Anthony Ervin auctioned off his gold medal for winning the 50-meter freestyle at the 2000 Sydney Olympics to aid victims of the Indian Ocean tsunami.
Now, he wants another one.
"Hopefully I can make that happen in the next two swims," he said.
Ervin swam the fourth fastest time in heats for the 50 free Thursday morning and will go again in the evening, when the Aquatics Centre will also host the second head-to-head race between Michael Phelps and Ryan Lochte.
Two years after winning gold and silver in Sydney, Ervin retired from swimming at the age of 22 in 2003. The former world record holder in the 50 free went back to college and toured the world, but got back in the pool for a college assignment and came out of retirement to qualify for the event again at U.S. trials.
"It is part of the human experience to push and push what we think is possible," he said Thursday.
Trinidad & Tobago's George Richard Bovell had the fastest 50 heat, 21.77 seconds, while world record holder and reigning Olympic champion Cesar Cielo was .03 ticks slower. Cielo hasn't lost at the distance since winning gold in Beijing four years
American Cullen Jones also made the semis, coming in sixth. He and Ervin will try to bring the U.S. another sprint medal after Nathan Adrian won the men's 100 free Wednesday night.
Lochte and Phelps set themselves up for their second head-to-head race of the London Olympics after both made the final of the men's 200 individual medley.
The world record holder Lochte blew away Hungary's Laszlo Cseh by .61 seconds Wednesday night for the fastest time in the semis. But Phelps is the two-time defending champion at the distance and will be looking to become the first male swimmer to win the same Olympic race three times in a row two days after setting the all-time Olympic medal record. He was .98 seconds slower than Lochte in the semis.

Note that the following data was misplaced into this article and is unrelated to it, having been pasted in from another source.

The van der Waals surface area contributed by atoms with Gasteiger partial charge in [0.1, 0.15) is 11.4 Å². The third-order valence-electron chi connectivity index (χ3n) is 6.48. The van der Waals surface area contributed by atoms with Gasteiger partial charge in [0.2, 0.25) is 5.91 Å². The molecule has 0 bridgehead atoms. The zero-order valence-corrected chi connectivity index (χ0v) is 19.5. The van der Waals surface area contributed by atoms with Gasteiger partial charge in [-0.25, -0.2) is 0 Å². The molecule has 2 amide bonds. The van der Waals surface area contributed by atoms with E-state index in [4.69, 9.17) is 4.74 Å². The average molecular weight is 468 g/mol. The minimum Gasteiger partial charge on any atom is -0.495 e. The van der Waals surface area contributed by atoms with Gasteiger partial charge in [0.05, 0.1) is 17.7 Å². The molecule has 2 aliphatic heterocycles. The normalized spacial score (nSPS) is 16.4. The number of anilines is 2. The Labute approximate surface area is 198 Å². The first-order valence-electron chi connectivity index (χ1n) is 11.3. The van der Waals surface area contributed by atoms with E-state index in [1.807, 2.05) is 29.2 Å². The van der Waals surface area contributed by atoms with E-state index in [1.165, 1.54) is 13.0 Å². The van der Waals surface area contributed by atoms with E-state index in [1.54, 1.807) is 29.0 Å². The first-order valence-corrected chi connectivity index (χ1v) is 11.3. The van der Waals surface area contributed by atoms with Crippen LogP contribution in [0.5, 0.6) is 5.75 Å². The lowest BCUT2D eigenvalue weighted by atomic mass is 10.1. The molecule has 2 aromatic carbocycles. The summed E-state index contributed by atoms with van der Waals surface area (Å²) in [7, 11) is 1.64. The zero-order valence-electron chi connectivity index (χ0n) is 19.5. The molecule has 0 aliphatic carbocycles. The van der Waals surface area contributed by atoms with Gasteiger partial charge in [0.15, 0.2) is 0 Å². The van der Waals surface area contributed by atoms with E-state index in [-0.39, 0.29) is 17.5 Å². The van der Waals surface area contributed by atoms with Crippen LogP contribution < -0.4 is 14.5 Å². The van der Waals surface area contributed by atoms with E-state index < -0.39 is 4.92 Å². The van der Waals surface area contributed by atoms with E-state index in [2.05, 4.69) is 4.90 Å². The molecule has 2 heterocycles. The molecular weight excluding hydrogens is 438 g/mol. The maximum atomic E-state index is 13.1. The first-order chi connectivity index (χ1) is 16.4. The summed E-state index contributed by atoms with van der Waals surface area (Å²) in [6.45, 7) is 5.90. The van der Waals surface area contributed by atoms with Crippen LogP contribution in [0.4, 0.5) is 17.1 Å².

It's their last head-to-head race of the games. Lochte, of course, won the first one -- the 400 IM on Saturday in the first medal race here. Phelps was fourth, the first time he finished off an Olympic medal podium since he was 15.
Americans have 18 swimming medals here so far, and they're evenly split among the men and women: 4 gold, three silver and two bronze for each.
The final of the men's 200 backstroke is also Thursday night, about 30 minutes before the 200 IM. Lochte also qualified for that race Wednesday night with the second best time in the semis behind U.S. teammate Tyler Clary.
Phelps will end his night with semis for the 100 butterfly, which he has also won in the last two Olympics. He had the second fastest time in heats in the morning behind South Africa's Chad le Clos, who beat him in the 200 fly -- Phelps' signature race.
It was the last Olympic preliminary swim for Phelps, who swears he will retire after the games.
"This is my last prelim swim ever so that was pretty fun to be able to do a pretty decent time in it," he said.
Milorad Cavic, the swimmer Phelps beat by .01 seconds in the famous Beijing 100 race, also made the semis.
American Rebecca Soni will defend her Olympic title in the women's 200-meter breaststroke after setting a world record in the semis Wednesday night and Missy Franklin will take aim at her fourth medal here in the women's 100 free.
Franklin, who will be the first American female swimmer to race in seven events at an Olympics, had the fastest heat Wednesday morning in the 200 back ahead of teammate Elizabeth Beisel and world record holder and two-time defending Olympic champion Kirsty Coventry of Zimbabwe. Franklin already won the 100 back.
Britain's Rebecca Adlington, the world record holder and 2008 gold medalist, swam the fastest heat for the women's 800 free Thursday morning. Denmark's Lotte Friis was second and Katie Ledecky of the U.S. was third.